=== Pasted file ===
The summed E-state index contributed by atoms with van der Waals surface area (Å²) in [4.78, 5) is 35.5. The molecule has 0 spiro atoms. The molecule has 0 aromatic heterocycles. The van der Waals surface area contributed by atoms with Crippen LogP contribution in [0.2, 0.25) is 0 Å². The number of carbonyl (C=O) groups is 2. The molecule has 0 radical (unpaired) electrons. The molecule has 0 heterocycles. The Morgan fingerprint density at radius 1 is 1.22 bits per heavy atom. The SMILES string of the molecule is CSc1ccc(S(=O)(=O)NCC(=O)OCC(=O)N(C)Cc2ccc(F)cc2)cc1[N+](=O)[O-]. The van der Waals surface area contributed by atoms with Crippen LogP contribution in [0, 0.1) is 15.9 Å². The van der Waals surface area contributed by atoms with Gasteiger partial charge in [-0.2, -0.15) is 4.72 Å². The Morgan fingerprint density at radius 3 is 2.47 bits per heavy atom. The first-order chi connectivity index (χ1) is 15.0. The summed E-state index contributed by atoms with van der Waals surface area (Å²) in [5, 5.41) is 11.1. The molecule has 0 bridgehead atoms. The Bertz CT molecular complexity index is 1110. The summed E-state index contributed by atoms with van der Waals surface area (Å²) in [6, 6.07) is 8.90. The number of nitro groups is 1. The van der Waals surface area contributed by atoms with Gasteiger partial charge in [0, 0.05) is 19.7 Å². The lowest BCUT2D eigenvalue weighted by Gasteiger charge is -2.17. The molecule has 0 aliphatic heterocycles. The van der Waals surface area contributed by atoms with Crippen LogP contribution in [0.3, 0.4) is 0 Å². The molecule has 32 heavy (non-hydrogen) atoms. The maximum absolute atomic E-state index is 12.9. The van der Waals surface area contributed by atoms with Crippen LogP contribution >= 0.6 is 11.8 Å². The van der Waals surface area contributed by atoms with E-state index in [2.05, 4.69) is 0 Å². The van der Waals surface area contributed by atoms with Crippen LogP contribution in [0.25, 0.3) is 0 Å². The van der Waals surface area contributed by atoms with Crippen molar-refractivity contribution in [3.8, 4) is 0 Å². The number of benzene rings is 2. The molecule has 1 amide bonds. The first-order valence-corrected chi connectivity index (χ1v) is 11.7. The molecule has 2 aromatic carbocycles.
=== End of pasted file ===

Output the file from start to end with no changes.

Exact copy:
The summed E-state index contributed by atoms with van der Waals surface area (Å²) in [4.78, 5) is 35.5. The molecule has 0 spiro atoms. The molecule has 0 aromatic heterocycles. The van der Waals surface area contributed by atoms with Crippen LogP contribution in [0.2, 0.25) is 0 Å². The number of carbonyl (C=O) groups is 2. The molecule has 0 radical (unpaired) electrons. The molecule has 0 heterocycles. The Morgan fingerprint density at radius 1 is 1.22 bits per heavy atom. The SMILES string of the molecule is CSc1ccc(S(=O)(=O)NCC(=O)OCC(=O)N(C)Cc2ccc(F)cc2)cc1[N+](=O)[O-]. The van der Waals surface area contributed by atoms with Crippen LogP contribution in [0, 0.1) is 15.9 Å². The van der Waals surface area contributed by atoms with Gasteiger partial charge in [-0.2, -0.15) is 4.72 Å². The Morgan fingerprint density at radius 3 is 2.47 bits per heavy atom. The first-order chi connectivity index (χ1) is 15.0. The summed E-state index contributed by atoms with van der Waals surface area (Å²) in [5, 5.41) is 11.1. The molecule has 0 bridgehead atoms. The Bertz CT molecular complexity index is 1110. The summed E-state index contributed by atoms with van der Waals surface area (Å²) in [6, 6.07) is 8.90. The number of nitro groups is 1. The van der Waals surface area contributed by atoms with Gasteiger partial charge in [0, 0.05) is 19.7 Å². The lowest BCUT2D eigenvalue weighted by Gasteiger charge is -2.17. The molecule has 0 aliphatic heterocycles. The van der Waals surface area contributed by atoms with Crippen LogP contribution in [0.3, 0.4) is 0 Å². The molecule has 32 heavy (non-hydrogen) atoms. The maximum absolute atomic E-state index is 12.9. The van der Waals surface area contributed by atoms with Crippen LogP contribution >= 0.6 is 11.8 Å². The van der Waals surface area contributed by atoms with E-state index in [2.05, 4.69) is 0 Å². The van der Waals surface area contributed by atoms with Crippen LogP contribution in [0.25, 0.3) is 0 Å². The van der Waals surface area contributed by atoms with Crippen molar-refractivity contribution in [3.8, 4) is 0 Å². The number of benzene rings is 2. The molecule has 1 amide bonds. The first-order valence-corrected chi connectivity index (χ1v) is 11.7. The molecule has 2 aromatic carbocycles.